Earlier this year our travels took us to Iquitos, in the Amazon Jungle. As you might imagine, the jungle climate was hot and humid. The town of Iquitos is small, but bustling and overrun with motorcycles and mototaxis (something like a rickshaw with a motorcycle up front). There are few cars and buses because the only way to get there is by air or boat. From the airport we went directly to our speedboat and took a 45 minute ride on the Amazon river to our jungle lodge.
Because I'm sure you're curious (probably not, but I can't help it) here are a few facts about the Amazon River and Jungle/Rainforest: Though not the longest, the Amazon is the largest river in the world in terms of volume and accounts for 1/5 of the world's available fresh water. During the dry season the widest point of the river is 7 miles, but in the rainy season it has reached a width of 28 miles. Because of the vast difference between the dry and rainy seasons, the Amazon has no bridges. The Amazon Rainforest is the largest rainforest in the world and produces 50% of the world's oxygen. More than 1/3 of all species in the world live in the Amazon including more than 3000 varieties of fish alone.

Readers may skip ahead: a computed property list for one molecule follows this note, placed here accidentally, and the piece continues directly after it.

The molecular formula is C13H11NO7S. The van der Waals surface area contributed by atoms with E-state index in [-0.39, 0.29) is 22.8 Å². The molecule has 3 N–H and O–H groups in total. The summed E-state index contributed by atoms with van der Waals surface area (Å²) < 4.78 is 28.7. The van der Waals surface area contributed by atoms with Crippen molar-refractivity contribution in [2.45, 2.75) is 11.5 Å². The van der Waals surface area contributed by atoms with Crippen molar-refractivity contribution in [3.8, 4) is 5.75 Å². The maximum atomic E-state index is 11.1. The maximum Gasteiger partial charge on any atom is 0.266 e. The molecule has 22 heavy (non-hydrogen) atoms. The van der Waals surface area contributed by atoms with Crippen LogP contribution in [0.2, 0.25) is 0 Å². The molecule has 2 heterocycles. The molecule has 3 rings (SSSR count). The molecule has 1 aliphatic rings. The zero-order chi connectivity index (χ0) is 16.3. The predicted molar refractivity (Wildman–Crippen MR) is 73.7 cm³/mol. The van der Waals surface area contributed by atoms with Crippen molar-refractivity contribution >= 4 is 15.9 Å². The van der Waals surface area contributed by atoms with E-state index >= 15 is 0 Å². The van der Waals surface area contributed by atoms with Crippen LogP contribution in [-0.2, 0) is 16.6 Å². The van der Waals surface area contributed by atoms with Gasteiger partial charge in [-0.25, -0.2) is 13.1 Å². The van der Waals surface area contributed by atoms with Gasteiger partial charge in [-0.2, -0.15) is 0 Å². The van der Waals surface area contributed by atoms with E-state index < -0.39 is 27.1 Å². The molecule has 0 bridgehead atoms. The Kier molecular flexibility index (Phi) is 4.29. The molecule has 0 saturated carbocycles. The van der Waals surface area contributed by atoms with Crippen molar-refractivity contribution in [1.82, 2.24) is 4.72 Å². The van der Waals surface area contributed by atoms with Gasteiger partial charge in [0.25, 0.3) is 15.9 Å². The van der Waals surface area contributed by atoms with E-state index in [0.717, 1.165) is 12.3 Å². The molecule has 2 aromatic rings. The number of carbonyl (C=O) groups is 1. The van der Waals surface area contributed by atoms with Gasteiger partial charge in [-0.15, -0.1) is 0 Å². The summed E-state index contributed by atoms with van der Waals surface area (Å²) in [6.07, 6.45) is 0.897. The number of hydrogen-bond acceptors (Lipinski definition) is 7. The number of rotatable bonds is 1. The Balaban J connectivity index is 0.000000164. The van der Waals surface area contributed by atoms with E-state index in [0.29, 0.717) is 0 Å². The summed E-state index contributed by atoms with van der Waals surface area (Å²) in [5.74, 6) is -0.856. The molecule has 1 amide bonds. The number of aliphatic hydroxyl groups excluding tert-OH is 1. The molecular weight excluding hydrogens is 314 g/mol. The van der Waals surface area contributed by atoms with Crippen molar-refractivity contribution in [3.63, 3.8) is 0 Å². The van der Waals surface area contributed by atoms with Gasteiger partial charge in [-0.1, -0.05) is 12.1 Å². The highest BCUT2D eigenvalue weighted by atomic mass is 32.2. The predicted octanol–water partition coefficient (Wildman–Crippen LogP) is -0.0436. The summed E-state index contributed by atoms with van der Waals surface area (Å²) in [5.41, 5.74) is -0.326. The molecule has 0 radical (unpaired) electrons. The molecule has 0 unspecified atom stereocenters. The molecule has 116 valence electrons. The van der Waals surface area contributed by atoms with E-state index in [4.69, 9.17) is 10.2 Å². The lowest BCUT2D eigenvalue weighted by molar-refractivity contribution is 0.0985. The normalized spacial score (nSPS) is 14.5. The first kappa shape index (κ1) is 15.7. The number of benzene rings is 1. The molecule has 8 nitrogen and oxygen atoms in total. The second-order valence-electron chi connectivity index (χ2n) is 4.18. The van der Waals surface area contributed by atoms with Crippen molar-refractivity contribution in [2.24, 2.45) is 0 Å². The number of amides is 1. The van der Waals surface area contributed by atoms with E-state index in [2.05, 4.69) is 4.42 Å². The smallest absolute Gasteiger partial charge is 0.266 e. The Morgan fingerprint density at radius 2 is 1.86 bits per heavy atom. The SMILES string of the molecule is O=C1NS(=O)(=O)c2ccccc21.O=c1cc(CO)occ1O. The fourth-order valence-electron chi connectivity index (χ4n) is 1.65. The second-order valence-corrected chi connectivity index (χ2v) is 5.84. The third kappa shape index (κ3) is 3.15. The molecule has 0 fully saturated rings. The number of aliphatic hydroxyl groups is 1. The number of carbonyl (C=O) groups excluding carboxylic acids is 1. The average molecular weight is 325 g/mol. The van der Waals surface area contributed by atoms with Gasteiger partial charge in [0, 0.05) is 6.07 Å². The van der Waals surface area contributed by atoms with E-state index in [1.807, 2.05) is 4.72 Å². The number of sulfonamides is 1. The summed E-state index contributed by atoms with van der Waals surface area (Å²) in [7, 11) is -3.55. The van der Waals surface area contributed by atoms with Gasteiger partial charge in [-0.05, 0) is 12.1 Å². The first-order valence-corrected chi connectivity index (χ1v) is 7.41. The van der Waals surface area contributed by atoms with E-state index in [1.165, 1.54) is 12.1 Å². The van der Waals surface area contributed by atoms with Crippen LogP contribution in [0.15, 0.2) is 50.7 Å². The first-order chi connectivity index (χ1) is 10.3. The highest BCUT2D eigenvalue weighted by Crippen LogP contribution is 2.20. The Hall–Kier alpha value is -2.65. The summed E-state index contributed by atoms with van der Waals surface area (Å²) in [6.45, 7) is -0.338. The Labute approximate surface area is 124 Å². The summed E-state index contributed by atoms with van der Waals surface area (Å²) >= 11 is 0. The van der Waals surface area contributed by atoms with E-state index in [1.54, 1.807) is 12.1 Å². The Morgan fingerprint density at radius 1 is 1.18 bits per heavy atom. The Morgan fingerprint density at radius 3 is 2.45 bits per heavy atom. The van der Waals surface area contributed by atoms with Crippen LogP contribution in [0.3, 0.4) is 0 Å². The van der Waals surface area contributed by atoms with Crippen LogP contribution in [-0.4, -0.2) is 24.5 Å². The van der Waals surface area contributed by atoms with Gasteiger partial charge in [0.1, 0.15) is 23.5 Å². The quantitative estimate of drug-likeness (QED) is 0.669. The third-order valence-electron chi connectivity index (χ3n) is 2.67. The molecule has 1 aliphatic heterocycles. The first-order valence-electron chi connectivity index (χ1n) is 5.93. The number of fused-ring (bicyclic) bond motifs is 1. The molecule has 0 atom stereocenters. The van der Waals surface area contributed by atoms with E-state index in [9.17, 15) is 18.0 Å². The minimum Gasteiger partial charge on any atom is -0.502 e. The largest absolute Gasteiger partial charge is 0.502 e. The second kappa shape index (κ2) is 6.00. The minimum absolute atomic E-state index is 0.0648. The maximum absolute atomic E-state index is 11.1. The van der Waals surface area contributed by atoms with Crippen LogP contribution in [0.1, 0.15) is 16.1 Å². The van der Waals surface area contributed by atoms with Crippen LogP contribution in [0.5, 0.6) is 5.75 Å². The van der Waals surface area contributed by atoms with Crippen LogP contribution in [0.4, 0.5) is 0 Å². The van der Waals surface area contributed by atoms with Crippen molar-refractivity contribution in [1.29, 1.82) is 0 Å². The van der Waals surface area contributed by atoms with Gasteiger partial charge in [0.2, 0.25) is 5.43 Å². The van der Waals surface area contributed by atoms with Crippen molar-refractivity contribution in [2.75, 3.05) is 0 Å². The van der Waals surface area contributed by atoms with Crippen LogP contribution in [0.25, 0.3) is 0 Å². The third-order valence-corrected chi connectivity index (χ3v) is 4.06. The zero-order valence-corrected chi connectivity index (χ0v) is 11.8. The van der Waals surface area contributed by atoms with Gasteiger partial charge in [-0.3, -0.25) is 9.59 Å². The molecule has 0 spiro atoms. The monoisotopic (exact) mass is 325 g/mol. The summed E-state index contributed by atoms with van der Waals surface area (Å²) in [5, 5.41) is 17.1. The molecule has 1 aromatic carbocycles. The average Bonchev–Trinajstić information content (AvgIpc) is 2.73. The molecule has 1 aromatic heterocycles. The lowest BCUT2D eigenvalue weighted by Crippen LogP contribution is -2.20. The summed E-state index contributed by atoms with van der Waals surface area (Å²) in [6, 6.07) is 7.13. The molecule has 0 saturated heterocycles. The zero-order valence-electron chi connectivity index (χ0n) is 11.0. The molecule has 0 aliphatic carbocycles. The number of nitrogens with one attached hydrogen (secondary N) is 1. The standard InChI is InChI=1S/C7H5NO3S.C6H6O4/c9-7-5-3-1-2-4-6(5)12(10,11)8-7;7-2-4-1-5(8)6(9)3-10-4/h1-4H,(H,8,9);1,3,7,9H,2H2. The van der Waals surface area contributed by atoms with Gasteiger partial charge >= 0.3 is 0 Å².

We spent 5 days in the Jungle fishing for piranha, hiking/walking through the Jungle, watching pink and gray dolphins, feeding parrots and macaws, playing with monkeys, birdwatching, eating food we'd never heard of including fresh fish caught daily in the river, walking across the rainforest canopy (some 100 feet above the ground), hunting tarantulas, swimming, becoming acquainted with anacondas and centipedes and admiring a Capybara (world's largest rodent - I like to think of him as an ROUS - rodent of unusual size) named Charlie - he was as big as a Labrador. It was an unforgettable experience and we recommend a visit. Plus, you could stay with us on the way there and back - we're fun, I promise, even if Lima is kind of a bust.